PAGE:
It’s World Penguin Day and DZG bird keepers are busy playing mum to an abandoned Humboldt chick.
Trainee Keeper Jess Jones with the Humboldt penguin chick
As well as looking after more than 75 residents in Penguin Bay the largest parent-reared Humboldt group in the UK – keepers are also handrearing the chick who they found barely alive on the enclosure’s beach.
Section Leader, Nicola Wright, said: “It was very touch-and-go when we discovered it, as it wasn’t doing well.
“We think it’s about a month-old, so has been parent-reared for a few weeks, but we’ve no idea who mum and dad are and why it was abandoned.
“Sometimes if there’s more than one chick the parents will abandon the weaker one, or if it’s the stronger one it may have wandered off on its own and no-one came to get it back.”
After taking the baby under their wing and feeding it three times a day with chunks of sprats, keepers are delighted with its progress.
Nicola added: “The chick is doing really well, as long as it starts to put on weight we’re happy and it responded to food immediately and is steadily increasing in size.”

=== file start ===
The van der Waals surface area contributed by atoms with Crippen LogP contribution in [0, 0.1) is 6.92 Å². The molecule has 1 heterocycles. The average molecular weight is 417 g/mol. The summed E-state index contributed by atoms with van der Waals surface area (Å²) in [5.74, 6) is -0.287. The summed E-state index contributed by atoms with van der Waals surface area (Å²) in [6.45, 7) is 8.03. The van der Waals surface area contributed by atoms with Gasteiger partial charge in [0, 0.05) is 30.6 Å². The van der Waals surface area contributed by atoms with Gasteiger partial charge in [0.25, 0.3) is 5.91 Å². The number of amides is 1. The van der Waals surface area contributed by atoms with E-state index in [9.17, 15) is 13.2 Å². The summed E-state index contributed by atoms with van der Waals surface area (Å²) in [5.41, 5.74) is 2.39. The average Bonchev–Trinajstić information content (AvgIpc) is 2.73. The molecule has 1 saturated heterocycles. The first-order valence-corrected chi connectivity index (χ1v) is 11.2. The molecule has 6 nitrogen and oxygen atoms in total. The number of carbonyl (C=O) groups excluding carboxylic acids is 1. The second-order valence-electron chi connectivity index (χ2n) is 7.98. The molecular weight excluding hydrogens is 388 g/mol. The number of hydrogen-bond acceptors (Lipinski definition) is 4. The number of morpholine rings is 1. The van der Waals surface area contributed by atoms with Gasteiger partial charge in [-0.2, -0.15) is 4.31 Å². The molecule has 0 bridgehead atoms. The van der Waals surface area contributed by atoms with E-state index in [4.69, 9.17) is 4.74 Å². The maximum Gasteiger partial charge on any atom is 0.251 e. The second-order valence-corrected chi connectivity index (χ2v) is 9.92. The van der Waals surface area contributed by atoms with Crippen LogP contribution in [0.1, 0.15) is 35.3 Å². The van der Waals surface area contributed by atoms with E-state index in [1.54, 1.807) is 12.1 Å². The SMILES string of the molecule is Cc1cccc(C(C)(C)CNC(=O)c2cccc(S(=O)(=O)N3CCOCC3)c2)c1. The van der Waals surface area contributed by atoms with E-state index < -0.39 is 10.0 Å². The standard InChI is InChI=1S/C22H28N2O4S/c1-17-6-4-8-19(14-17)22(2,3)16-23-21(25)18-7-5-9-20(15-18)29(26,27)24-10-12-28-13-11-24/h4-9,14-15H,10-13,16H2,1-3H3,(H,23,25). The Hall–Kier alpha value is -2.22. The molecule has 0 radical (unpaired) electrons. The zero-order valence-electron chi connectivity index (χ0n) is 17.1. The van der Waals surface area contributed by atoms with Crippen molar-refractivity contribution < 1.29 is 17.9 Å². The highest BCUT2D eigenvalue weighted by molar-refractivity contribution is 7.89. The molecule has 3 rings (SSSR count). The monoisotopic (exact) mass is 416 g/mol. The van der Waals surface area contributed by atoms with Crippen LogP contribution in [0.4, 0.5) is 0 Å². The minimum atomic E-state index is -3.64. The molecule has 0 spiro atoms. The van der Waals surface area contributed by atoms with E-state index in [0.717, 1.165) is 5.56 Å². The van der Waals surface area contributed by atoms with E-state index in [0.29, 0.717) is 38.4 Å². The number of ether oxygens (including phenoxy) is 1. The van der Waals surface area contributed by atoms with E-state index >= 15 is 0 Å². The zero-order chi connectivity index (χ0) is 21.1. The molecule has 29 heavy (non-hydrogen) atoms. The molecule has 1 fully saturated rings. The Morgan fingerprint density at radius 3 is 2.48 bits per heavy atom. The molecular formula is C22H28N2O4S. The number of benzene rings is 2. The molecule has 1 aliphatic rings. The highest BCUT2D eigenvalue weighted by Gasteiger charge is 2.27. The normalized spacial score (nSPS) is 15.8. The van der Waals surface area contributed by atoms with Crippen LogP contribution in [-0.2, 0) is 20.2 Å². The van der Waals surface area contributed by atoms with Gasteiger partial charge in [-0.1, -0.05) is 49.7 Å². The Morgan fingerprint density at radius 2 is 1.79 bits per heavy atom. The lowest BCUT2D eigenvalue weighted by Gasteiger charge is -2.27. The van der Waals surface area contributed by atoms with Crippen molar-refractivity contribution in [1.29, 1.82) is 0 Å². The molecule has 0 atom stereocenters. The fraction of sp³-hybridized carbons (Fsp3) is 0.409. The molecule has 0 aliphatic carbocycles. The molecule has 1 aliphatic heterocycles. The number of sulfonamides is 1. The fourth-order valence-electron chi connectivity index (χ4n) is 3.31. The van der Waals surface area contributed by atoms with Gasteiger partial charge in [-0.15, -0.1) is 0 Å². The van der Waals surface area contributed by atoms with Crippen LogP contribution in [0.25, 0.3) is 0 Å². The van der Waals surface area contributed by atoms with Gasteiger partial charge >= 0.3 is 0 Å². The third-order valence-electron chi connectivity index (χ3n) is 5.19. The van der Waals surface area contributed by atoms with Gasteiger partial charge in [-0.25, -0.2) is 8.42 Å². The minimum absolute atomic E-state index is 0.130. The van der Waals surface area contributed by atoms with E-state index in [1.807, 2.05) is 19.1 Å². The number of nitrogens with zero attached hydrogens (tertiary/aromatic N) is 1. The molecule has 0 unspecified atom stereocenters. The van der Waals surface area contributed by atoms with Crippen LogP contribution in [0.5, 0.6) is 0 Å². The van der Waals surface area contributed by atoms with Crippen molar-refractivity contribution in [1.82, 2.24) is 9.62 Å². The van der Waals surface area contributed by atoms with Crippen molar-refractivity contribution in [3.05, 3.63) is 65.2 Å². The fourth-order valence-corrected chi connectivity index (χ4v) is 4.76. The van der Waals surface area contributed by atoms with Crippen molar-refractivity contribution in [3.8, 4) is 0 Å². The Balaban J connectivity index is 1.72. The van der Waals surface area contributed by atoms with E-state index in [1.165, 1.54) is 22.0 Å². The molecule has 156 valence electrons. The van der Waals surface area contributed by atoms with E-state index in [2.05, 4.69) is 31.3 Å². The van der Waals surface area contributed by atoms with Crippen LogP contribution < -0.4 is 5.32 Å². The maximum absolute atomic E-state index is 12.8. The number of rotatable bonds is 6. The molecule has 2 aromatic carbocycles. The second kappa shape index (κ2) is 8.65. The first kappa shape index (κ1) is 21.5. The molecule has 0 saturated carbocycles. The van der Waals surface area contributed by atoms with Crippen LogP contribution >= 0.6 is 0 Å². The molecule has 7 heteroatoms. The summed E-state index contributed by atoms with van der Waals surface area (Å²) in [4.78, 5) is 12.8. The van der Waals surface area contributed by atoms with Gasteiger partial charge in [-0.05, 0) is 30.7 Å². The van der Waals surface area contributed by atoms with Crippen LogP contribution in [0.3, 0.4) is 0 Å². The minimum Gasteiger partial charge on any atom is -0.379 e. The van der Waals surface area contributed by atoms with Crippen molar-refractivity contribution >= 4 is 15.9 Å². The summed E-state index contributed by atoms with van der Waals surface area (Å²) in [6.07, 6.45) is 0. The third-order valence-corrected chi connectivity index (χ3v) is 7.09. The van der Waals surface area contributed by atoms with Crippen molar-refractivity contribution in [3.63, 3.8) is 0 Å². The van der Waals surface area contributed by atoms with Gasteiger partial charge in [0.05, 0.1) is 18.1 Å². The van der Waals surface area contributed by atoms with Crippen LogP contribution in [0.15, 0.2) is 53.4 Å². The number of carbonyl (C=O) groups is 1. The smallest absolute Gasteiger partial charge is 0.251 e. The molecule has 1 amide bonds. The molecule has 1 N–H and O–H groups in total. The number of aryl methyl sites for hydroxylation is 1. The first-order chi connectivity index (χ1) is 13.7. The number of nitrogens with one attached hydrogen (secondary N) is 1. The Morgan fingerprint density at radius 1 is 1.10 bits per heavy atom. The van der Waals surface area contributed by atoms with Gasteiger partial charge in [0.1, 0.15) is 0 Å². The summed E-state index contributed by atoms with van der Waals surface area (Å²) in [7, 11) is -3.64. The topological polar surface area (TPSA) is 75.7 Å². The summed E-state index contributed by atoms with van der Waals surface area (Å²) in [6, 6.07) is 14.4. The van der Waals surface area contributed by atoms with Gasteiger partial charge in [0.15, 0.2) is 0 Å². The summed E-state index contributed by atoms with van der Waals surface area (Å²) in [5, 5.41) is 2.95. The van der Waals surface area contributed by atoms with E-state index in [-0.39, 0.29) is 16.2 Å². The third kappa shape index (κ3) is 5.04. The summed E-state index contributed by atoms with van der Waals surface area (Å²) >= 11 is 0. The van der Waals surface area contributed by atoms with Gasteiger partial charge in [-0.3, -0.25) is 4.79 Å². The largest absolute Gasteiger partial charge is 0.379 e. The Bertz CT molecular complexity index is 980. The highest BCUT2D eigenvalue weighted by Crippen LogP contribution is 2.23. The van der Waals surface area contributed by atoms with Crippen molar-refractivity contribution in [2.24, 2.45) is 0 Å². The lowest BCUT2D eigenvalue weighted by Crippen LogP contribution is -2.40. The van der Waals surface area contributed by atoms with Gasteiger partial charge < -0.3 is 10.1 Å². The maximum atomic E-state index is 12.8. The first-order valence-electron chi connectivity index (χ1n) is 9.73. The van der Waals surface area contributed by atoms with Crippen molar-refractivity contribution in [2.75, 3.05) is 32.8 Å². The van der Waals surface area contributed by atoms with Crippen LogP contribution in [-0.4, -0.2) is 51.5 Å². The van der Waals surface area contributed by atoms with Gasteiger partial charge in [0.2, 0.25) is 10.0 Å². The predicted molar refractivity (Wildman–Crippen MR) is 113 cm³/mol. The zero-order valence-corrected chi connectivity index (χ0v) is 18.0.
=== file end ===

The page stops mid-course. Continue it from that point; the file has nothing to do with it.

The chick will remain in the rearing room in the off-show aviaries for a few more weeks before being introduced to the other penguins in the walkthrough enclosure and keepers won’t know its sex until it’s an adult.
We first started our colony back in 1991 with just five hand-reared chicks, a number that has grown steadily over the past 25 years and our oldest bird, Pingu, celebrated his quarter century yesterday!
Our conservation programme has also been recognised by BIAZA (British and Irish Association of Zoos and Aquariums) and gained an award for sustained breeding.
As part of our World Penguin Day celebrations, visitors can learn more about the 17 different species of penguin, by taking a look at the information board in the Discovery Centre and stopping by the 3pm talk and feed at the enclosure to find out more about our Humboldts.
And don’t forget you can see the daily antics in Penguin Bay by checking out the live webcam by CLICKING HERE.
Humboldt penguins (Spehiscus Humboldti) are native to South America and named after the cold water current in which they swim. The species is vulnerable due to a declining population caused by over-fishing and habitat destruction.